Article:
The present study has investigated the phenomenon of morphological variability in interlanguage grammars. Current L2 research does not seem to agree on whether erroneous morphological forms noticeable even in advanced and end-state. L2 grammars are due to an underlying syntactic impairment or learners’ performance limitations. The use of Spanish direct and indirect object pronouns (known as clitics) by adult English speakers was analyzed to see whether morphological errors are the result of computational or representational difficulties. Similarly to previous L2 studies, data have shown that morphological features of Spanish clitics are very hard to be fully acquired. The problem, however, does not result from an underdeveloped functional structure, but rather a deficiency in mapping the morphological features with the syntactic information available. Clitic case morphology is fully acquirable, despite its absence in L1 grammar and the acquisition difficulties it causes. As such, they appear to support some form of continuity in L2 acquisition suggesting that the universal linguistic knowledge available in childhood is still accessible in post-pubertal age.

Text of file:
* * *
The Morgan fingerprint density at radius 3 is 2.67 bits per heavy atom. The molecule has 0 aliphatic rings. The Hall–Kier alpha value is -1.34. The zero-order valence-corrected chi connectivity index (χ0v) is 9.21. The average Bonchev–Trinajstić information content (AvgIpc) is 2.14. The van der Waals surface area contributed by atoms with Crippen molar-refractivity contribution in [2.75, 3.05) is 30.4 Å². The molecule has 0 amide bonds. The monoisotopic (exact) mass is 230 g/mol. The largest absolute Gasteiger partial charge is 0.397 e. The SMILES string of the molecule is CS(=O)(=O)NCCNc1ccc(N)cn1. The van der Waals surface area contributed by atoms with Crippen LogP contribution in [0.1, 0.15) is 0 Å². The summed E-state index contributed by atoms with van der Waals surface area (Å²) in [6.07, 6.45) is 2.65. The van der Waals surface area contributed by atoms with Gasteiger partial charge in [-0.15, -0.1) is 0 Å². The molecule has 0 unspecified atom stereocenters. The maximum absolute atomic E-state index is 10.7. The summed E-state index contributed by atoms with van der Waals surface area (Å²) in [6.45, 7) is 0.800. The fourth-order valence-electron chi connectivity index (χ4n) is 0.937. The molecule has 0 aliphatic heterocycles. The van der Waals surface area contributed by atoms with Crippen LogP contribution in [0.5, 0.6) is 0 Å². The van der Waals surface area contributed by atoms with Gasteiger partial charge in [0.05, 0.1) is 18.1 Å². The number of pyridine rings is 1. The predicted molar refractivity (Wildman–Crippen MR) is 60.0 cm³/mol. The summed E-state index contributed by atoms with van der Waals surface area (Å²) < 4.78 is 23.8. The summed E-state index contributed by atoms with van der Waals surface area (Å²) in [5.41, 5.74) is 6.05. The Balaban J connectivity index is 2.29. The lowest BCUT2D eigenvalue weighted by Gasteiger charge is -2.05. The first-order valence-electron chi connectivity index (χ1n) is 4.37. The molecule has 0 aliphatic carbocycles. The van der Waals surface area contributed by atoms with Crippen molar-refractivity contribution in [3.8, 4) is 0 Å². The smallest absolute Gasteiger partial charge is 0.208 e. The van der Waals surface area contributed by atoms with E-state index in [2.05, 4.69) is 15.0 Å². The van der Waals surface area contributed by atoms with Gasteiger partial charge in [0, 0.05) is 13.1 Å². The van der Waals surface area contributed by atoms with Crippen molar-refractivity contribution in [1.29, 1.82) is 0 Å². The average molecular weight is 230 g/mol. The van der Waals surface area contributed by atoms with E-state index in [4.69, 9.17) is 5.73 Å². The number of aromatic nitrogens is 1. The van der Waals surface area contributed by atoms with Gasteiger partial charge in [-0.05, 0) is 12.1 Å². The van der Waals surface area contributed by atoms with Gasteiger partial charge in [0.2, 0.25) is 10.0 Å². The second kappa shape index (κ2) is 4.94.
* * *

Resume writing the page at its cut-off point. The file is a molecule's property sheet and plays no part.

Key words: Morphological variability, Spanish direct and indirect object pronouns, L2 case morphology.
Abbreviations: Acc, Accusative case; cl, clitic; COND, conditional mode; Dat, dative case; GER, gerundive; IMP, imperative; IMPERF, imperfect tense; INF, infinitive; MOD,modal verb; NEG, negator; PAST, past tense; PRES, present tense; REL, Relative pronoun; SUBJ, subjunctive mood; Vfin, finite verb; Vinf, infinitival verb.
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